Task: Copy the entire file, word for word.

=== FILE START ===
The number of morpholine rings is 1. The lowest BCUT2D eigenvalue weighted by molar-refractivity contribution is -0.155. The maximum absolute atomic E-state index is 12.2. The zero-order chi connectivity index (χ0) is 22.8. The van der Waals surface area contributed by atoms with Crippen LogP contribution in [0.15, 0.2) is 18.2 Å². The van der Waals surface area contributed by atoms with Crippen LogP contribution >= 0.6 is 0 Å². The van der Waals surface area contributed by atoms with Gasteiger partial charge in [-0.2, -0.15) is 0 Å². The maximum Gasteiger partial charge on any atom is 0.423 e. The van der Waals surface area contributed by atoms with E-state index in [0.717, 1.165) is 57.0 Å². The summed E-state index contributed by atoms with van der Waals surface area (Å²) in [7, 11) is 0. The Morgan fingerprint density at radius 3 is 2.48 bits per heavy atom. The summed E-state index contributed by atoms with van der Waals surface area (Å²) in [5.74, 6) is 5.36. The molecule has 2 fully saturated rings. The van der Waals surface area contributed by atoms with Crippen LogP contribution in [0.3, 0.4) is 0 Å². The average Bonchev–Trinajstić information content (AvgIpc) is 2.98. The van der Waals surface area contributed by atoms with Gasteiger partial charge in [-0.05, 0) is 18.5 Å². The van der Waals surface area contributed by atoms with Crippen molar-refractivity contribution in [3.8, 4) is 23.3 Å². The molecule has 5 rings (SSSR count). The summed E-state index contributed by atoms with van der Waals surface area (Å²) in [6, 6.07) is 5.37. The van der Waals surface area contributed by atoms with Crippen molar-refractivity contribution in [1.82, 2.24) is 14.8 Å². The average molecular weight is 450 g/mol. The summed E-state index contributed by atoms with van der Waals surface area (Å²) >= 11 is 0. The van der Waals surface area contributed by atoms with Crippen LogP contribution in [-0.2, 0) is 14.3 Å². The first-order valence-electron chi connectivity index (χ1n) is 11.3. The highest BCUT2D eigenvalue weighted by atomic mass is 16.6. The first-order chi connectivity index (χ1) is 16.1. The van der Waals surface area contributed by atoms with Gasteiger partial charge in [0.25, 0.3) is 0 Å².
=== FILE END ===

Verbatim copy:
The number of morpholine rings is 1. The lowest BCUT2D eigenvalue weighted by molar-refractivity contribution is -0.155. The maximum absolute atomic E-state index is 12.2. The zero-order chi connectivity index (χ0) is 22.8. The van der Waals surface area contributed by atoms with Crippen LogP contribution in [0.15, 0.2) is 18.2 Å². The van der Waals surface area contributed by atoms with Crippen LogP contribution >= 0.6 is 0 Å². The van der Waals surface area contributed by atoms with Gasteiger partial charge in [-0.2, -0.15) is 0 Å². The maximum Gasteiger partial charge on any atom is 0.423 e. The van der Waals surface area contributed by atoms with E-state index in [0.717, 1.165) is 57.0 Å². The summed E-state index contributed by atoms with van der Waals surface area (Å²) in [7, 11) is 0. The Morgan fingerprint density at radius 3 is 2.48 bits per heavy atom. The summed E-state index contributed by atoms with van der Waals surface area (Å²) in [5.74, 6) is 5.36. The molecule has 2 fully saturated rings. The van der Waals surface area contributed by atoms with Crippen LogP contribution in [0.3, 0.4) is 0 Å². The average Bonchev–Trinajstić information content (AvgIpc) is 2.98. The van der Waals surface area contributed by atoms with Gasteiger partial charge in [-0.05, 0) is 18.5 Å². The van der Waals surface area contributed by atoms with Crippen molar-refractivity contribution in [3.8, 4) is 23.3 Å². The molecule has 5 rings (SSSR count). The summed E-state index contributed by atoms with van der Waals surface area (Å²) in [6, 6.07) is 5.37. The van der Waals surface area contributed by atoms with Crippen molar-refractivity contribution in [1.82, 2.24) is 14.8 Å². The average molecular weight is 450 g/mol. The summed E-state index contributed by atoms with van der Waals surface area (Å²) >= 11 is 0. The van der Waals surface area contributed by atoms with Crippen LogP contribution in [-0.2, 0) is 14.3 Å². The first-order valence-electron chi connectivity index (χ1n) is 11.3. The highest BCUT2D eigenvalue weighted by atomic mass is 16.6. The first-order chi connectivity index (χ1) is 16.1. The van der Waals surface area contributed by atoms with Gasteiger partial charge in [0.25, 0.3) is 0 Å².